It says high temperatures are leading to lower grades and poorer performance in test results. Furthermore, climate vulnerability of poorer families is leading to lost household income, impacting the ability to afford schooling.

    Extreme weather

    The World Weather Attribution, a network of experts looking at how climate affect weather extremes, likened the forced school closures across South and South-East Asia due to extreme heat as similar to the COVID-19 lockdowns that had the effect of “increasing the education gap faced by children from low-income families, enhancing the risk of dropouts, and negatively impacting the development of human capital”.

    Closing schools may help tide over the present heatwave conditions but come the heavy monsoon months beginning July authorities will once again resort to shutdowns whenever there are storms and flooding.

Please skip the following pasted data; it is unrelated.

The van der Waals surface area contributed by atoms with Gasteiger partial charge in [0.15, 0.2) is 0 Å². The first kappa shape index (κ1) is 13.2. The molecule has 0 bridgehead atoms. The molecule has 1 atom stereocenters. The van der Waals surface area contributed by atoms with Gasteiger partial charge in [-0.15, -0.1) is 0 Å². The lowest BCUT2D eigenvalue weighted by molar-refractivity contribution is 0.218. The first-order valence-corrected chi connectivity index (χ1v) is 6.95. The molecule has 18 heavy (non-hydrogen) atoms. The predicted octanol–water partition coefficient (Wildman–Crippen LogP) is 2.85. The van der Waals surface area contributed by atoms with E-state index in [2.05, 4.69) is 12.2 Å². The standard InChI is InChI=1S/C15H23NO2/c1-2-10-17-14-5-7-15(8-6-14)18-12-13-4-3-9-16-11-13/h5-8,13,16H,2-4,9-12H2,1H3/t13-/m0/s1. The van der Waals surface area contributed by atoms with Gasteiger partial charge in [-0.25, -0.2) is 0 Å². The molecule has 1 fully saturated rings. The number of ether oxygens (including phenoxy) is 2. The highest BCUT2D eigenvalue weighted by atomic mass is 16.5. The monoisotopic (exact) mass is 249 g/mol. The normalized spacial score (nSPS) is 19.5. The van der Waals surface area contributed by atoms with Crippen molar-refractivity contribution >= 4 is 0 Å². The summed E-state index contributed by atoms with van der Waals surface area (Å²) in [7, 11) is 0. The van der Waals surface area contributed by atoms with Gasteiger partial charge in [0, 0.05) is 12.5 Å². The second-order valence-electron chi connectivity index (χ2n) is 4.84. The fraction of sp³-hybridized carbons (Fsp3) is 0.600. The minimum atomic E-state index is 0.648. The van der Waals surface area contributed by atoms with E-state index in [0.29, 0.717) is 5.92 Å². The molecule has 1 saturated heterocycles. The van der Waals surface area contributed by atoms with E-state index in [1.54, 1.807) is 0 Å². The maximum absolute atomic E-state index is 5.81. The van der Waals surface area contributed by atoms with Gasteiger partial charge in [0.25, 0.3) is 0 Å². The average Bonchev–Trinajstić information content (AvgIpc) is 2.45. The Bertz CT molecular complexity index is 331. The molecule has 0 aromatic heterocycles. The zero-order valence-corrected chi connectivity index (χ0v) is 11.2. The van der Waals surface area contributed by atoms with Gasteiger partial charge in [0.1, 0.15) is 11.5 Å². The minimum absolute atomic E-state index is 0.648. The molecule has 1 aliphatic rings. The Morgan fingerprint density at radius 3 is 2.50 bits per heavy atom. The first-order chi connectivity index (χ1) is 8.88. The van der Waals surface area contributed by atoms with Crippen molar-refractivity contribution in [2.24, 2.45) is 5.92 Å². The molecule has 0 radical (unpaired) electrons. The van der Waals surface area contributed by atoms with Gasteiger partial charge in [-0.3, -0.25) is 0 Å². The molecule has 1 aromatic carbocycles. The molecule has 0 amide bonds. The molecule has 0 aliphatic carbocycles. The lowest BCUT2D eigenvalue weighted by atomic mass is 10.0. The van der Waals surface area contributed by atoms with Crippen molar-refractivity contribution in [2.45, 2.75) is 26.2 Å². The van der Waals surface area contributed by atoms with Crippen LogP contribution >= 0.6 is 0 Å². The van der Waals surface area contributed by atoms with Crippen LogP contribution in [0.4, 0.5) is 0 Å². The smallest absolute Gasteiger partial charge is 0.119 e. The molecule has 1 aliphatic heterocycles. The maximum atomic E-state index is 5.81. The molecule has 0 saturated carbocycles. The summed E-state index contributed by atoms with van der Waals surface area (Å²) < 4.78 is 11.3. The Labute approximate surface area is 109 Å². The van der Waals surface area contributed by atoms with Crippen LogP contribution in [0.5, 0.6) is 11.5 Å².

Last July, Delhi and surrounding states closed schools following unusually heavy rainfall and flooding. And this year, in neighbouring Bangladesh, growing numbers of schoolchildren are being forced to abandon their education following floods and excessive rainfall.

    Further north, Afghanistan is reeling from flash floods that have killed more than 300 people. Experts warn of a difficult monsoon season ahead marked by higher rainfall in Bangladesh, Bhutan, India, Nepal and Pakistan.

    “This rainfall will happen in the context of an overall warming trend: of higher-than-normal both minimum and maximum temperatures,” says the International Centre for Mountain Development based in Kathmandu, Nepal.

    With Southeast Asia now moving into the monsoon season and possible La Nina in the last quarter of this year, schools here will face even more class suspensions.